As with the penny pincher, if the fool is representing himself to save money, the threat of a contribution may be successful. After all, the fool should prefer to pay his own lawyer rather than his spouse’s.
4. The Evil One
As all lawyers know from bitter experience, some pro se litigants are pure evil. The evil manifests itself in numerous ways: ignoring the law, ignoring court orders, taking unreasonable positions, engaging in intense litigation, and more.
There is no effective means of dealing with pure evil. The best strategy is to avoid it as no case is worth the aggravation. If you cannot avoid it, you must minimize harm to your client (and yourself). Under no circumstances should you play the evildoer’s game. Your best hope is that the legal system does its job of punishing evildoers and protecting their victims. However, reliance on the legal system should be a fallback position. Avoidance is the best strategy.
5. The Mentally-Ill One
The mentally-ill pro se litigant is a subset of the evil one; and, once again, there is no perfect strategy. In fact, I’m not sure there is any effective strategy.
Sometimes, all you can do is try not to make things worse. First, recognize the problem and your inability to fix it. Second, avoid being crazy yourself. The court does not need two crazy lawyers, even if one is acting that way in retaliation. If you are caught in this impossible situation, maintain your professionalism and demeanor at all times. Create a contrast, not a duplicate.
Risks in Negotiating with the Pro Se Party
Special risks exist when the other side is not represented. Other attorneys may misrepresent what you say, but in situations in which the other side has a license to practice law, at least rules apply to mitigate the risk. No such rules apply with the pro se opposing party, so it’s important to always have a witness whenever you meet with the pro se party.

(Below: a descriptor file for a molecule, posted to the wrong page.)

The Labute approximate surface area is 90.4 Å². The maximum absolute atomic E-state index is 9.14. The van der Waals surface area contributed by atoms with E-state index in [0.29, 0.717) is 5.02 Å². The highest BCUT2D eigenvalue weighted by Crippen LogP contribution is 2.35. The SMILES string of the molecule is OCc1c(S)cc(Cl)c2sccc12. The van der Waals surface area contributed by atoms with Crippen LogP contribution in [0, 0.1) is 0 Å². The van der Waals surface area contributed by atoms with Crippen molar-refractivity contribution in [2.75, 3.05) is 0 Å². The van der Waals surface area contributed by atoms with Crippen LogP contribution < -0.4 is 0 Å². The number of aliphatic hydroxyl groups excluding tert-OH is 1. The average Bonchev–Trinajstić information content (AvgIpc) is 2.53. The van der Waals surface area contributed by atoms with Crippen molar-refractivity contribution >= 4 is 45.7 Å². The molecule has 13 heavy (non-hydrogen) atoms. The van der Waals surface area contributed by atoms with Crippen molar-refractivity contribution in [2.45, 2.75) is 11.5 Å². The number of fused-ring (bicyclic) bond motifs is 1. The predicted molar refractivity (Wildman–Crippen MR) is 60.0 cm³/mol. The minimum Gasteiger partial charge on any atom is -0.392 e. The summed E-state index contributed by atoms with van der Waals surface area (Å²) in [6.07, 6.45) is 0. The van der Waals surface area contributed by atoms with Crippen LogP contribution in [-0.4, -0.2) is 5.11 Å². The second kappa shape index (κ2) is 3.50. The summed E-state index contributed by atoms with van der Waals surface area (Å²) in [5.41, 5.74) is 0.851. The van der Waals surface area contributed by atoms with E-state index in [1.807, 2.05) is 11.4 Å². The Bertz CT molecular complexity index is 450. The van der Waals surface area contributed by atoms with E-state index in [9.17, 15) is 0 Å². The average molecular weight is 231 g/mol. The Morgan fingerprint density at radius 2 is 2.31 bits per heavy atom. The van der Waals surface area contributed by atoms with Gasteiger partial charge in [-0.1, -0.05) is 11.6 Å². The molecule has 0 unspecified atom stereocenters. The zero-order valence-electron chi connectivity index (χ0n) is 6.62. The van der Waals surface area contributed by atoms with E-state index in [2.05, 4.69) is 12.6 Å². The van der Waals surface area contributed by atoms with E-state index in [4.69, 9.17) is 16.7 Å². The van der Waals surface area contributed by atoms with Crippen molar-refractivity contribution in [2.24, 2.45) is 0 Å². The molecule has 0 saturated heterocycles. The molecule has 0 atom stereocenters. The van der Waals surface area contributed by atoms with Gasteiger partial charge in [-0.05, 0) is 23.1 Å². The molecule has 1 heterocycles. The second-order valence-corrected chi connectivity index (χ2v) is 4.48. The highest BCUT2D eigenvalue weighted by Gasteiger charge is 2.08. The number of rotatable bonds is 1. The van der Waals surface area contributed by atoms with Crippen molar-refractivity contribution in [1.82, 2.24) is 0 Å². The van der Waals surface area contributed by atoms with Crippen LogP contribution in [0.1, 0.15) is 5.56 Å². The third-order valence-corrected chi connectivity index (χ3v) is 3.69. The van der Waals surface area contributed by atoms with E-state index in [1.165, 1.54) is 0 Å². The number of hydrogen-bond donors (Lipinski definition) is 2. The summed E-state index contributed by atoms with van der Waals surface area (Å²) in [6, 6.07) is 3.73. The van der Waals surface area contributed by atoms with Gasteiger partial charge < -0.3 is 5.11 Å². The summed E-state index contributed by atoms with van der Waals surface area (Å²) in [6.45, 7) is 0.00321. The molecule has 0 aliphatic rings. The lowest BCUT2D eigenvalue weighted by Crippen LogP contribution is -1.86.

Attorney Sondra Harris notes: “It is important not to overreach or try to make an agreement ‘too good’ when negotiating with an unrepresented party. A court will set aside an agreement if the court feels that it is unfair as opposed to simply being a ‘bad’ deal. Thus, a lawyer must strike a balance between getting as much as possible for the client and still striking a fair, good-faith settlement that will stand up to court scrutiny.”
Harris advises having written ground rules agreed upon prior to a meeting, including start and end times, no rude behavior, an agenda, and rules of conduct specific to the circumstances.
Another risk is that the pro se party is feeling you out for compromises and taking any proposed deal to another lawyer to see if it can be sweetened. Therefore, don’t back yourself into a corner with any proposed settlement. Rather, if a settlement is close but the pro se party seems to be leaving room for late maneuvering, don’t make your final offer. Leave room for future negotiating so that you can make some final compromises and still end up with an acceptable settlement.
This article has been edited and excerpted from Settlement Negotiation Techniques in Family Law (© 2013 American Bar Association) with permission from the author. It is available for purchase on the ABA website.
Gregg Herman is a family law attorney with Loeb & Herman, S.C., Milwaukee, WI. He is certified as a specialist in family law trial advocacy by the National Board of Trial Advocacy, and is a past chair of the Family Law Section of the American Bar Association. www.loebherman.com